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your pron of ‘January’ contains an /ʊ/ before the schwa or do you object?
I don’t hear a ʊ, Petr.
Mmmh, how can this disagreement be resolved?
John, I have to say I agree with Petr as far as “January” goes.
“Daresbury”: isn’t the first syllable pronounced /ˈdɑːz-/ in GB?
“Mmmh, how can this disagreement be resolved?”
Well it’s obvious, isn’t it? This is just a classic example of “phantom [ʊ]”. When I isolate the sound between the [n] and the [ɹ], I can only hear a [ə]. However, when I listen to the whole word, that same sound strikes me as a perfect [ʊ] (without any traces of [ə] , by the way). Haven’t you ever heard about the theory of relativity?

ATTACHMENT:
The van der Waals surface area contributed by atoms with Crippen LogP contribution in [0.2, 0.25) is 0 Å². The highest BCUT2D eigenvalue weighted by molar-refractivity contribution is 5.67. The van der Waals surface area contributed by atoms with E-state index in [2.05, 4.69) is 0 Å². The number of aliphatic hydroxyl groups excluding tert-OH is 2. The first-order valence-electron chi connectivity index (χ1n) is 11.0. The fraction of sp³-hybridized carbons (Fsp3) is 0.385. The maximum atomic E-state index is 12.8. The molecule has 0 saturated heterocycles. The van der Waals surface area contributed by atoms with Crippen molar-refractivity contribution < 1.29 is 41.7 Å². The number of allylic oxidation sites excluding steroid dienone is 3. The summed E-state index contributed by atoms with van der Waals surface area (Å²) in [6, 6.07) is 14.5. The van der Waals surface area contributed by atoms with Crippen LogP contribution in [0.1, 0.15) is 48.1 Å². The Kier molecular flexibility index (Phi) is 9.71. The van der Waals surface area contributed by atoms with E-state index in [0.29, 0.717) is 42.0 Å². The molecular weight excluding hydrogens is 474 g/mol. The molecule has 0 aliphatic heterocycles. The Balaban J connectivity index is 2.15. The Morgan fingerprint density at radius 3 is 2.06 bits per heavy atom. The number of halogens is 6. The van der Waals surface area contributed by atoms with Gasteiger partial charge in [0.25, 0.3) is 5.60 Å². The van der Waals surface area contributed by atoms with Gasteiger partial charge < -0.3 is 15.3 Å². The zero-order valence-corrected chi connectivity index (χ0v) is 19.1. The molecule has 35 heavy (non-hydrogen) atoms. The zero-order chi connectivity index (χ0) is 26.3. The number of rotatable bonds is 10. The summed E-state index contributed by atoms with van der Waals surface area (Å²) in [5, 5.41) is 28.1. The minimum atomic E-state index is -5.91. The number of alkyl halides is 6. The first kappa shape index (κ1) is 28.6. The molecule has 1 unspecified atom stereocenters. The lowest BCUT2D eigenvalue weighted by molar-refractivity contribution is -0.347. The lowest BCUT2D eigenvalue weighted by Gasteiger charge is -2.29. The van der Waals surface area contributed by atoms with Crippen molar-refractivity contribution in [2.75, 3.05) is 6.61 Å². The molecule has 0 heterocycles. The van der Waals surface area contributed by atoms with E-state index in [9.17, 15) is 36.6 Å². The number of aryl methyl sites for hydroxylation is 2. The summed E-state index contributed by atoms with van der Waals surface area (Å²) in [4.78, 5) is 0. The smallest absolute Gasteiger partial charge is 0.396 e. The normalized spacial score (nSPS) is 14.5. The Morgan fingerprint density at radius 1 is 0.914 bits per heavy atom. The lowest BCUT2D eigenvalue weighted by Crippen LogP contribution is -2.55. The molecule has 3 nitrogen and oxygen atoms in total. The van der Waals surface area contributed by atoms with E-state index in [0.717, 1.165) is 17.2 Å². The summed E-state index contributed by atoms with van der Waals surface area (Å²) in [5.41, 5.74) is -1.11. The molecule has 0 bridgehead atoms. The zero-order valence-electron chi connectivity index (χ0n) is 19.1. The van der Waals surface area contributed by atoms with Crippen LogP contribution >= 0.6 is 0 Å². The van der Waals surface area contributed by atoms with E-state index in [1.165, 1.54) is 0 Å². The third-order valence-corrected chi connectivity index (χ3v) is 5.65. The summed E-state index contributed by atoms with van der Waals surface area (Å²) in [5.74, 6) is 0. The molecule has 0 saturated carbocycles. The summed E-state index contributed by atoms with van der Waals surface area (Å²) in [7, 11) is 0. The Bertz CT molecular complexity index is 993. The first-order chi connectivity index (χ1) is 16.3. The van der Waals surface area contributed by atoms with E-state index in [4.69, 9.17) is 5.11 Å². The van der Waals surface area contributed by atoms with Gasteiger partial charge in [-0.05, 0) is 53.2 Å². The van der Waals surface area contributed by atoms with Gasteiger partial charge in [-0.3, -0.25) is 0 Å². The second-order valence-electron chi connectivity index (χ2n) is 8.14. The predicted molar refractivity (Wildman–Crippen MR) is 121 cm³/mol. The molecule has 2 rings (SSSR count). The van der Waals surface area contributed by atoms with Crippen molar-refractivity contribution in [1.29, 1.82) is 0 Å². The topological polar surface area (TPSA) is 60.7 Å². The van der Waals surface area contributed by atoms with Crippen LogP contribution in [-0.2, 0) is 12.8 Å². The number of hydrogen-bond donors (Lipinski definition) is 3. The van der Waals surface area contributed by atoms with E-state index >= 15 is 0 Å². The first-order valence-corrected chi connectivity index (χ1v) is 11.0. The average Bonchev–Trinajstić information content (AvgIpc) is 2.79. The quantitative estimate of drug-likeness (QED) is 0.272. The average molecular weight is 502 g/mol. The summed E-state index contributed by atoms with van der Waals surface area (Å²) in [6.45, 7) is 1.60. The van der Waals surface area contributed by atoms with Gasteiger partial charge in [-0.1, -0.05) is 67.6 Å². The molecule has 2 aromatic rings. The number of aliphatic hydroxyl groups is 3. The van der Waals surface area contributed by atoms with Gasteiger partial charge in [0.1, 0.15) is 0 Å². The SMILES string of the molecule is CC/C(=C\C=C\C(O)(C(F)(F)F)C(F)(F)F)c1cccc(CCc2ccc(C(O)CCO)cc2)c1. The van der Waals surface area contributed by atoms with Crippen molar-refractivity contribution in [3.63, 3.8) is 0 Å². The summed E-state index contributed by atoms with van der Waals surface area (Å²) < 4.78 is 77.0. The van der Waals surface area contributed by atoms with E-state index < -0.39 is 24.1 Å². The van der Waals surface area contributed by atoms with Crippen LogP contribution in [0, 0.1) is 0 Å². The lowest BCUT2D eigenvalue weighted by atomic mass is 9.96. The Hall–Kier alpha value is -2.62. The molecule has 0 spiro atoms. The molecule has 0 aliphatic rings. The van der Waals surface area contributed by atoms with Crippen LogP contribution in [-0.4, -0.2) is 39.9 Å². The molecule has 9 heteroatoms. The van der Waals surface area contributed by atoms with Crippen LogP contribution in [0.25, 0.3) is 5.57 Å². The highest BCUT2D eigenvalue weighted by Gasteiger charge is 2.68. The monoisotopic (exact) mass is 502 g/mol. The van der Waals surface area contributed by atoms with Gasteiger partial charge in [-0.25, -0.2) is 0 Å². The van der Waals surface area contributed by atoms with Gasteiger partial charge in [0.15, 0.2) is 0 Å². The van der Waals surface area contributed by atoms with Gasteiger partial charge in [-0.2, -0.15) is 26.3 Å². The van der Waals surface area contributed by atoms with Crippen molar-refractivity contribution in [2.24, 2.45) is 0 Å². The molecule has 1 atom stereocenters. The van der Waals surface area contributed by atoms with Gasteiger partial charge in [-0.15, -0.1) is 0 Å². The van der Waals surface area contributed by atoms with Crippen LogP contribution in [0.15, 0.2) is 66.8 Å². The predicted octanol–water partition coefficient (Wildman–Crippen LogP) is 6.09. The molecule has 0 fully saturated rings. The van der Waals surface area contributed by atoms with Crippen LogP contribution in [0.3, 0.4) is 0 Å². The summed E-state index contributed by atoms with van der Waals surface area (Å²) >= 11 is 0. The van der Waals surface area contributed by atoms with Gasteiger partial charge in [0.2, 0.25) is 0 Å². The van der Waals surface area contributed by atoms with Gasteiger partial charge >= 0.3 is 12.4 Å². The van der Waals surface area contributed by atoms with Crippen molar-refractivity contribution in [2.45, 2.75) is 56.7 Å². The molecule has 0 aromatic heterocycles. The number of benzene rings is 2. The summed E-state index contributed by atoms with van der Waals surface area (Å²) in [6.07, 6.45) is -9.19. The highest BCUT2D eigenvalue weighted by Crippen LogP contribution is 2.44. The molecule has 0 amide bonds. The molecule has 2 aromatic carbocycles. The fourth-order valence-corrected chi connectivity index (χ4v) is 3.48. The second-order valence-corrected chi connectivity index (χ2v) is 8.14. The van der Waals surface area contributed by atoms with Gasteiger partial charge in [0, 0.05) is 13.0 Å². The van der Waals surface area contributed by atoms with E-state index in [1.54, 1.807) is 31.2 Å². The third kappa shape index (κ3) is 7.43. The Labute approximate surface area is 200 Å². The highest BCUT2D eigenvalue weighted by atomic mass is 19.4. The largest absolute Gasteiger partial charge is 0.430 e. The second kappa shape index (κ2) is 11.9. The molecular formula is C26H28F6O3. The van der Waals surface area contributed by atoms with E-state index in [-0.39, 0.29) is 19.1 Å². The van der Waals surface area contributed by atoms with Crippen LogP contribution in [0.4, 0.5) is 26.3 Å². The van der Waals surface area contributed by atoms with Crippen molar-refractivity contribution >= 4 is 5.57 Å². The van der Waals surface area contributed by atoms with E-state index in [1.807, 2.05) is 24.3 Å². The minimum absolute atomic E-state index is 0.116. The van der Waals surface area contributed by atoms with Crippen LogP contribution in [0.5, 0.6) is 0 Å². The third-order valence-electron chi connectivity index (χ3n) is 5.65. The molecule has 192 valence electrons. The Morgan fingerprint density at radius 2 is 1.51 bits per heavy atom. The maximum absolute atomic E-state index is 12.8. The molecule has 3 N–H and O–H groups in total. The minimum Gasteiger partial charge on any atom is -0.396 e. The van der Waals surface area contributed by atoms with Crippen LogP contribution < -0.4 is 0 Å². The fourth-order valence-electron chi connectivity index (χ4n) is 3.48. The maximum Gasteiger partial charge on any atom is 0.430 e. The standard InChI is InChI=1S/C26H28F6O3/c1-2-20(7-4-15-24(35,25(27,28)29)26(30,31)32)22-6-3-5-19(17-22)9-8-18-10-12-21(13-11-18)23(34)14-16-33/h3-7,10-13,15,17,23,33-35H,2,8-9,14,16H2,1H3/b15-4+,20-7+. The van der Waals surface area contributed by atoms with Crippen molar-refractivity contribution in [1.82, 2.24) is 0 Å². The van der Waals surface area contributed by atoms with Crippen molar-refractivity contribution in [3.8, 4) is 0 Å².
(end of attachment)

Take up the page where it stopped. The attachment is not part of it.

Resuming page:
Alex – by coincidence, I’ve written about Daresbury today!
as regards your mention of relativity theory: I keep meeting myself in the past ev’ry now ‘n then. 😉
(1) Daresbury. I should have checked, shouldn’t I? Mea culpa and all that. Thanks Alex and Graham. Fixed now.
(2) January. I am still convinced that my original utterance has no ʊ. However, in the interests of peace, harmony and a quiet life I have replaced the contentious pronunciation with one which definitely does contain a schwa.
Causa finita, I hope.
“Causa finita, I hope”.
Not yet, I’m afraid –I think the original transcription needs to be updated.
causa finita, non Roma sed Johannus locutus.
Ooops! Silly me.
About Ear-training 7:
Would it be possible to pronounce “penitence” as [ˌpenɪˈtents], so that the rhythm of the last verse could match that of the penultimate (and both verses could rhyme)?
Sorry, I mean the ANTEpenultimate verse.
I think it would sound very odd to pronounce it like that.
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